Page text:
Jack Scism, 87, award-winning journalist, public servant, loving husband and father, departed this life on the morning of January 11, 2020, to join his wife of nearly 60 years, Nancy, who preceded him in death in February 2014.
Comfortable at his home in Fairfax, Va., he was surrounded in his final days by his four children, Laura Greenspan of nearby Reston, Leslie Scism of Yardley, Pa., Jackie Noble of Davidson, N.C., and Jack Scism, Jr. of Alpharetta, Ga.
Jack was born during the heart of the Depression in Danville, Va., on July 21, 1932, the second son of P.E. and Modelle Scism. He lived an idyllic life on the family’s tobacco farm in Pelham, N.C. with brother Thomas Edgar and sister Mary Elizabeth. They squabbled over farm chores and created their own toys out of discarded household items.
Jack attended George Washington High School in Danville, where he met his future wife, Nancy Fox. Farming would remain in Jack’s genes, but Jack got the reporting bug at GWHS. He became Sports Editor of the school’s “Chatterbox” newspaper, where Nancy was editor-in-chief. He attended the University of North Carolina at Chapel Hill, earning a degree in journalism.
He and Nancy married within weeks of their college graduations. Jack was commissioned as an officer in the U.S. Air Force, and they left for Texas, where he flew KC-97 Stratotankers during the early years of the Cold War from bases across Texas and Canada.
Jack returned home to Pelham, where he helped his father farm tobacco as he also worked full-time as a reporter at The Danville Register for the next 12 years. He moved on to the Greensboro Daily News in 1969 while continuing to live in Pelham to manage the family farm.
A series of investigative stories written with fellow Daily News reporter Ned Cline uncovered widespread abuses in the N.C. parole system. The award-winning stories led to Jack’s appointment in 1974 as Chairman of the state Paroles Commission by then-Gov. James Holshouser.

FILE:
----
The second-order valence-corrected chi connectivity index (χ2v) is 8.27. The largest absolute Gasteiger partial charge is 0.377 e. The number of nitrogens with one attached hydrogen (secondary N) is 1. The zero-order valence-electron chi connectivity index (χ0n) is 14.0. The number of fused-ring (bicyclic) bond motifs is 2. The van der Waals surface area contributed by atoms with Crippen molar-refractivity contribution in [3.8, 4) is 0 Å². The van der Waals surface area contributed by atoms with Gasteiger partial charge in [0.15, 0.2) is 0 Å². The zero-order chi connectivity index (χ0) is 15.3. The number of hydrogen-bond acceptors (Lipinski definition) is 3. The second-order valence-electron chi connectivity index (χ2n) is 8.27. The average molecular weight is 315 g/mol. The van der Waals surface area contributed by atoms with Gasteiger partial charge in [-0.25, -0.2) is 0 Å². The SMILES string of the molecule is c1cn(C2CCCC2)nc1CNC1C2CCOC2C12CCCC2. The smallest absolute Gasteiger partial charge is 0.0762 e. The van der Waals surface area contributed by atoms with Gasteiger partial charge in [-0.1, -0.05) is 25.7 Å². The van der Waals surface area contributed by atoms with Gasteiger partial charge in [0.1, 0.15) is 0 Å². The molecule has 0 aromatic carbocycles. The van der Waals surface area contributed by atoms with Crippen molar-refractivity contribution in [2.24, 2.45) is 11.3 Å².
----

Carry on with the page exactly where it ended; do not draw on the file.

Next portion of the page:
Jack returned to the Daily News in 1977. Two years later he led a team of reporters covering the KKK/Communist Workers Party shootout in Greensboro. Their coverage was chosen as a finalist for a Pulitzer prize.
He was oft recognized for his business writing, covering the furniture market, the Greensboro airport, banking and economic developments. Jack finally retired in 1996, but remained active in journalism with his popular weekly “Remember When” column for the now-named News & Record.
When he declined to refill the ink for his pen, he and Nancy traveled up and down the Eastern seaboard visiting grandchildren, tended his yard and Nancy’s rose gardens, and watched the Atlanta Braves and, of course, his beloved Tar Heels. He would have considered himself fortunate to miss Carolina losing to Clemson at home.
In addition to his four children, survivors include sons-in-law Jack Greenspan of Reston, Va., and Dean Noble of Davidson, N.C., and daughter-in-law Amy Scism of Alpharetta, Ga.; sister Betty Hubbard of Roxboro, N.C., and brother Tom of Charleston, Ill. Grandchildren are Joshua, Matthew and Litton Greenspan; Dashiell Brown; Jacob and Nicholas Noble; and Margaret Randell and Ryan Scism. Great-grandchildren are Florence, Rafferty, Albert, Krystof and Anna Greenspan and Lillian Scism.
The family will greet friends at the Adams-Green Funeral Home in Herndon, Va., from 2 p.m.-3 p.m., Monday, Jan. 13, with a short service at 3 p.m. He will be laid to rest alongside the love of his life, Nancy, in a short ceremony at 1 p.m. Friday, Jan. 24, at the New Garden Friends Cemetery in Greensboro. A reception will follow.
In lieu of flowers, the family requests donations be made in Jack’s honor to The Salvation Army or Fisher House.